Hanna Lyrek of Alta in Northern Norway must have felt right at home as she urged on her dogs during the 500-kilometer event in the annual Finnmarksløpet dogsled race. She became the youngest ever to win, and is thus Norway’s new national champion.
The tough race over the wide open expanse of the Finnmark plateau known as Finnmarksvidda runs for 570 kilometers. Lyrek started the last leg from the checkpoint at Karasjok 10 minutes behind veteran musher Harald Tunheim, age 60. At that point, they were 132 kilometers from the finish line in Lyrek’s hometown of Alta.
By the time they reached Jotka, the last checkpoint in the race, there was only a minute between them. “I saw his headlight across the vidda and could tell I was getting closer,” Lyrek told race organizers, “but I wasn’t right behind him until just before the Jotka lodge.”
She and her team of dogs then sailed past him. “I yelled ‘hi’ to her and commented that she had fine speed,” Tunheim said. He was clearly impressed by the young musher.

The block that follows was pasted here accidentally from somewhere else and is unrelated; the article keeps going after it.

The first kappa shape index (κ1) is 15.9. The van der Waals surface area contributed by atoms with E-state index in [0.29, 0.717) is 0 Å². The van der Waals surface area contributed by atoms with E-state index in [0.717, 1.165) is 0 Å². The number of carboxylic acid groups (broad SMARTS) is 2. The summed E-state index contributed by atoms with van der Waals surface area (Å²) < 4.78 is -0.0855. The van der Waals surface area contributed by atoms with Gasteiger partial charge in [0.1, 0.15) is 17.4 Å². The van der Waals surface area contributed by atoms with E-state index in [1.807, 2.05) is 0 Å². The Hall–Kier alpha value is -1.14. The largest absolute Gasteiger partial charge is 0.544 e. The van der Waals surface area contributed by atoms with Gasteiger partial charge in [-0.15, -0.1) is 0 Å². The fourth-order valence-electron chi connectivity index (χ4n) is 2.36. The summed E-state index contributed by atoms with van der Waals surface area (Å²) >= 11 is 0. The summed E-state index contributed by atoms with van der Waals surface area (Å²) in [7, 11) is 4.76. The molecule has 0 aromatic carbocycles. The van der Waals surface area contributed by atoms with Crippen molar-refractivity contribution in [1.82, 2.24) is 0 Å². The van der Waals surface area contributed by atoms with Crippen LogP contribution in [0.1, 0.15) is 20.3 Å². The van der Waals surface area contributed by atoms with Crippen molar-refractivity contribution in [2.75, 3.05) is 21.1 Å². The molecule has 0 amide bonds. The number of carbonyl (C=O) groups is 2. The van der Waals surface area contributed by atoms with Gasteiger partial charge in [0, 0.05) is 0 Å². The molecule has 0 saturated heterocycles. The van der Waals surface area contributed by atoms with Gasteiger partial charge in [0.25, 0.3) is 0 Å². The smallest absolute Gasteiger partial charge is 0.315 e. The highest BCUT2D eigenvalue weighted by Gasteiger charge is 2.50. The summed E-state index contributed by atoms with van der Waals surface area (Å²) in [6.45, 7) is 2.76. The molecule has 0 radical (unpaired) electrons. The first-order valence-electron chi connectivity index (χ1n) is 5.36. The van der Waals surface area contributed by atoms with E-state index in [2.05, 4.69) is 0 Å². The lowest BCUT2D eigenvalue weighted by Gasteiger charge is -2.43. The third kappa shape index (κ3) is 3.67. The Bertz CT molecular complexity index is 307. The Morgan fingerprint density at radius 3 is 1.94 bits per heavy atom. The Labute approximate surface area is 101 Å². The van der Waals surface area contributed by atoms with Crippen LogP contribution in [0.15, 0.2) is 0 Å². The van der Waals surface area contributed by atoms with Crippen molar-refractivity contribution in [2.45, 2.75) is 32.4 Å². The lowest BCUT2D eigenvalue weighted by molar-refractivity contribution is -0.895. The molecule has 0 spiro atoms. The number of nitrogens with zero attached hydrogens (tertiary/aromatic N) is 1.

“Hanna belongs to a whole new generation of mushers who are born into the sport,” Tunheim said after they’d both finished and he’d congratulated her on a historic victory.
Lyre debuted in the Finnmarksløpet’s junior class at the age of 14 and won second place in 2015. She’s been described as one of the sport’s greatest talents. She was busy praising her dogs, though, telling state broadcaster NRK that “I had such good dogs, just great.”
The last leg of the race from Karasjok to Alta is generally expected to take around 11 hours, but both Lyrek and Tunheim ran it in just over nine, with Lyrek crossing the finish line just before 5am after being up all night.
The longer distance of Finnmarksløpet, 1,200 kilometers, was still underway on Tuesday, after the racers ended their obligatory 16-hour rest period, most of them in Tana or Neiden. Results of that race were viewed as wide open.